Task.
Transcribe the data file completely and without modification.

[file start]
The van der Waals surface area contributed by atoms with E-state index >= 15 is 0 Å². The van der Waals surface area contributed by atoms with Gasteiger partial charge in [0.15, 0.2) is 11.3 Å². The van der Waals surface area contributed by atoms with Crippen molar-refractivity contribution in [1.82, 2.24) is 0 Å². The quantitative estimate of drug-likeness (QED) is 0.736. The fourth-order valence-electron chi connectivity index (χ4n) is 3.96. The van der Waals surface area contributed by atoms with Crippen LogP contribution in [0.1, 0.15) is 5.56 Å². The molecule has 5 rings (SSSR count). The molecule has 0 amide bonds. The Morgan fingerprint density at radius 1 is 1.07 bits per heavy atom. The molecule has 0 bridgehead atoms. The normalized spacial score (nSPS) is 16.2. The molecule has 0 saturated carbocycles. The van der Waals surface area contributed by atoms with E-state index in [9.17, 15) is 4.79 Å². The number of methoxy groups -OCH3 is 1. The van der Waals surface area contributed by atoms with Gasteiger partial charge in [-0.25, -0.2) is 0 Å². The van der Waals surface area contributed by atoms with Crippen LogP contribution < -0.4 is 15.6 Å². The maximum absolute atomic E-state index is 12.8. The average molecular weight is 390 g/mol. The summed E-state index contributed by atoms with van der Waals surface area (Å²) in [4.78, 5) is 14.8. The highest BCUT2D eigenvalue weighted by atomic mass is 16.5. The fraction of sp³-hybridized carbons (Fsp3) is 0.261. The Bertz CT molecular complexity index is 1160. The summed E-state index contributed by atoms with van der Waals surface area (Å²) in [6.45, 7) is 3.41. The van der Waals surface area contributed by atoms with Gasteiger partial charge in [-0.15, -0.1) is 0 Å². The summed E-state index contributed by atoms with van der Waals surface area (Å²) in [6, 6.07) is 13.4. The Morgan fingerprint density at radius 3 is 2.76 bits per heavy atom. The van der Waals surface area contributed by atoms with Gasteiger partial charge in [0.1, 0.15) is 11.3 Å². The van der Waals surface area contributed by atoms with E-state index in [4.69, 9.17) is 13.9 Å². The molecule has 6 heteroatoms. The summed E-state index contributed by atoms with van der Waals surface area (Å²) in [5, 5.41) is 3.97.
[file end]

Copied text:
The van der Waals surface area contributed by atoms with E-state index >= 15 is 0 Å². The van der Waals surface area contributed by atoms with Gasteiger partial charge in [0.15, 0.2) is 11.3 Å². The van der Waals surface area contributed by atoms with Crippen molar-refractivity contribution in [1.82, 2.24) is 0 Å². The quantitative estimate of drug-likeness (QED) is 0.736. The fourth-order valence-electron chi connectivity index (χ4n) is 3.96. The van der Waals surface area contributed by atoms with Crippen LogP contribution in [0.1, 0.15) is 5.56 Å². The molecule has 5 rings (SSSR count). The molecule has 0 amide bonds. The Morgan fingerprint density at radius 1 is 1.07 bits per heavy atom. The molecule has 0 bridgehead atoms. The normalized spacial score (nSPS) is 16.2. The molecule has 0 saturated carbocycles. The van der Waals surface area contributed by atoms with E-state index in [9.17, 15) is 4.79 Å². The number of methoxy groups -OCH3 is 1. The van der Waals surface area contributed by atoms with Gasteiger partial charge in [-0.25, -0.2) is 0 Å². The van der Waals surface area contributed by atoms with Crippen LogP contribution < -0.4 is 15.6 Å². The maximum absolute atomic E-state index is 12.8. The average molecular weight is 390 g/mol. The summed E-state index contributed by atoms with van der Waals surface area (Å²) in [4.78, 5) is 14.8. The highest BCUT2D eigenvalue weighted by atomic mass is 16.5. The fraction of sp³-hybridized carbons (Fsp3) is 0.261. The Bertz CT molecular complexity index is 1160. The summed E-state index contributed by atoms with van der Waals surface area (Å²) in [6.45, 7) is 3.41. The van der Waals surface area contributed by atoms with Gasteiger partial charge in [-0.15, -0.1) is 0 Å². The summed E-state index contributed by atoms with van der Waals surface area (Å²) in [6, 6.07) is 13.4. The Morgan fingerprint density at radius 3 is 2.76 bits per heavy atom. The van der Waals surface area contributed by atoms with Gasteiger partial charge in [0.1, 0.15) is 11.3 Å². The van der Waals surface area contributed by atoms with E-state index in [4.69, 9.17) is 13.9 Å². The molecule has 6 heteroatoms. The summed E-state index contributed by atoms with van der Waals surface area (Å²) in [5, 5.41) is 3.97.